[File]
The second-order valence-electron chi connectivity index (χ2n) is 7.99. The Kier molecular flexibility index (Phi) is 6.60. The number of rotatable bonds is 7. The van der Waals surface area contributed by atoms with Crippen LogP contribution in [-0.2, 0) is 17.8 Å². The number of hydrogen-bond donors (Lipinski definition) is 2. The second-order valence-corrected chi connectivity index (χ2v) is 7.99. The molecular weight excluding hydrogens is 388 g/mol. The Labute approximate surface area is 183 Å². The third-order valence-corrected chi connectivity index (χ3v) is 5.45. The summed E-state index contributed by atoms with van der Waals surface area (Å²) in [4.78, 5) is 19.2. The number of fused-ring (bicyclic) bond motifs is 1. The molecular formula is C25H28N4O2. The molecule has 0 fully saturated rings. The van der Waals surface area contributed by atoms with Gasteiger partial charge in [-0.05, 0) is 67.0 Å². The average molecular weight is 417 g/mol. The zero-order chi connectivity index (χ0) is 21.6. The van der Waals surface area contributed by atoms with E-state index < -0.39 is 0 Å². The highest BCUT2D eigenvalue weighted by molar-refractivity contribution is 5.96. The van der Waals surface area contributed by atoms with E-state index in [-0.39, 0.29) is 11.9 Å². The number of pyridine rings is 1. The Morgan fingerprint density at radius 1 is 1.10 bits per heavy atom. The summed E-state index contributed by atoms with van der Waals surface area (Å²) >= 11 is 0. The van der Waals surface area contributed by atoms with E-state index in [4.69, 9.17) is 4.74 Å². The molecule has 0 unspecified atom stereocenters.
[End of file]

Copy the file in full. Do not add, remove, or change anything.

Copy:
The second-order valence-electron chi connectivity index (χ2n) is 7.99. The Kier molecular flexibility index (Phi) is 6.60. The number of rotatable bonds is 7. The van der Waals surface area contributed by atoms with Crippen LogP contribution in [-0.2, 0) is 17.8 Å². The number of hydrogen-bond donors (Lipinski definition) is 2. The second-order valence-corrected chi connectivity index (χ2v) is 7.99. The molecular weight excluding hydrogens is 388 g/mol. The Labute approximate surface area is 183 Å². The third-order valence-corrected chi connectivity index (χ3v) is 5.45. The summed E-state index contributed by atoms with van der Waals surface area (Å²) in [4.78, 5) is 19.2. The number of fused-ring (bicyclic) bond motifs is 1. The molecular formula is C25H28N4O2. The molecule has 0 fully saturated rings. The van der Waals surface area contributed by atoms with Gasteiger partial charge in [-0.05, 0) is 67.0 Å². The average molecular weight is 417 g/mol. The zero-order chi connectivity index (χ0) is 21.6. The van der Waals surface area contributed by atoms with E-state index < -0.39 is 0 Å². The highest BCUT2D eigenvalue weighted by molar-refractivity contribution is 5.96. The van der Waals surface area contributed by atoms with E-state index in [-0.39, 0.29) is 11.9 Å². The number of pyridine rings is 1. The Morgan fingerprint density at radius 1 is 1.10 bits per heavy atom. The summed E-state index contributed by atoms with van der Waals surface area (Å²) >= 11 is 0. The van der Waals surface area contributed by atoms with E-state index in [4.69, 9.17) is 4.74 Å². The molecule has 0 unspecified atom stereocenters.